Human Threats/Health Concerns:

    No other habitat is as agriculturally useful to humans as grasslands. Soils tend to be deep and fertile, perfect for cropland or pastures. Much of the North American prairie lands have been converted into one of the richest agricultural regions on Earth. Fires, both natural and human-caused, are important in maintaining grasslands. Ancient hunting peoples set regular fires to maintain and extend grasslands, and prevent fire-intolerant trees and shrubs from taking over. Grasses are able to survive fires because they grow from the bottom instead of the top.


Burning Grassland


    * Continued global warming could turn current marginal grasslands into deserts as rainfall patterns change.
    * Land once incompatible with row-crop agriculture, but which provided a living to ranching families and habitat for prairie wildlife, is being          converted to row crops.
    * Development of urban areas is increasingly cutting into grassland habitat.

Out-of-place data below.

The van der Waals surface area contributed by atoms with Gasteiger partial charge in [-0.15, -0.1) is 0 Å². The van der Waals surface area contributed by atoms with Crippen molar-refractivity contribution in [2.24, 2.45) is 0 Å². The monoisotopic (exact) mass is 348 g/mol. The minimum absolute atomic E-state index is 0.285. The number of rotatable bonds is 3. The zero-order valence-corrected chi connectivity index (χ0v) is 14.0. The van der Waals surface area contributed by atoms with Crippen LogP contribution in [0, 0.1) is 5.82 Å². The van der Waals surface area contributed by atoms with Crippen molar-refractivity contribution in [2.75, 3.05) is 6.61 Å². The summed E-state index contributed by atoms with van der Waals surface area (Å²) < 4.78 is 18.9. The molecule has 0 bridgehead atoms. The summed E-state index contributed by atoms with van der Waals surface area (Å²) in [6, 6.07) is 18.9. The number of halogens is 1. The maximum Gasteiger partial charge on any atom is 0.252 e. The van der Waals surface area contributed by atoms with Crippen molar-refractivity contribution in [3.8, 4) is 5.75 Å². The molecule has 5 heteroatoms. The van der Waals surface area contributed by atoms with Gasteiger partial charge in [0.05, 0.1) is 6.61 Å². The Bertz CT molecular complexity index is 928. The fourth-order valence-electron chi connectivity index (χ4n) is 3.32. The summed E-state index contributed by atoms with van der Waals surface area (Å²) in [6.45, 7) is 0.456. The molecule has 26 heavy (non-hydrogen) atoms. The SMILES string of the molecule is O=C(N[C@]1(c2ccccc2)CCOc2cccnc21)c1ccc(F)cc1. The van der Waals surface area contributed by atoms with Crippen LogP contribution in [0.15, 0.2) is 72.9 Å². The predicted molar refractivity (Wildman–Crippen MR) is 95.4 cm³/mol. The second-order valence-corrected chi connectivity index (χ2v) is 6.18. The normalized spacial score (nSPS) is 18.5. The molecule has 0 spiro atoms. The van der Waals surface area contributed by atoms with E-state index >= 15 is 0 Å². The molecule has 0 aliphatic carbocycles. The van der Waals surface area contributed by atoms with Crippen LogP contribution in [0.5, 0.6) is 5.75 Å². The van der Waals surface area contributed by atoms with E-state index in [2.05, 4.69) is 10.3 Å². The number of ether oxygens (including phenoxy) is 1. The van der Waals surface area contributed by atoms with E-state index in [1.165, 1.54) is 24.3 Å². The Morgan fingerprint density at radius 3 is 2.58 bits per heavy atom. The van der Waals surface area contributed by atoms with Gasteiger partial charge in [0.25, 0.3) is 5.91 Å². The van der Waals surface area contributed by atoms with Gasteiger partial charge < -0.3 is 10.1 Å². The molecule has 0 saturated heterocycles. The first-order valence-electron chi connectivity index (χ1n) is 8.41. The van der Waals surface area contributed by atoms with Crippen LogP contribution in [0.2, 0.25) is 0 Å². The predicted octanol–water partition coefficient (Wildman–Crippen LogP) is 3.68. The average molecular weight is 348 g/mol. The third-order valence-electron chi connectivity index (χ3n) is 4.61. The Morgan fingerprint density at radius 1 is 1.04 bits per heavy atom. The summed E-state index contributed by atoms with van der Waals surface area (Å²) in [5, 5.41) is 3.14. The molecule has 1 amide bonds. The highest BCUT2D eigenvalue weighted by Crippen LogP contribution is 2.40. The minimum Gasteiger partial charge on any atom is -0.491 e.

* Drought-hardy, cold-resistant, and herbicide-tolerant varieties of soybeans, wheat, and corn allow crops to expand into native grassland.
    * Where only one crop is grown, pests and disease can spread easily, creating the need for potentially toxic pesticides


    * Continue education efforts on how to protect the soil and prevent soil erosion.
    * Protect and restore wetlands, which are an important part of grassland ecology.
    * Rotate agricultural crops to prevent the sapping of nutrients.
    * Plant trees as windbreaks.
    * Conduct dry season burning to obtain fresh growth and to restore calcium to the soil that builds up in the dry grasses.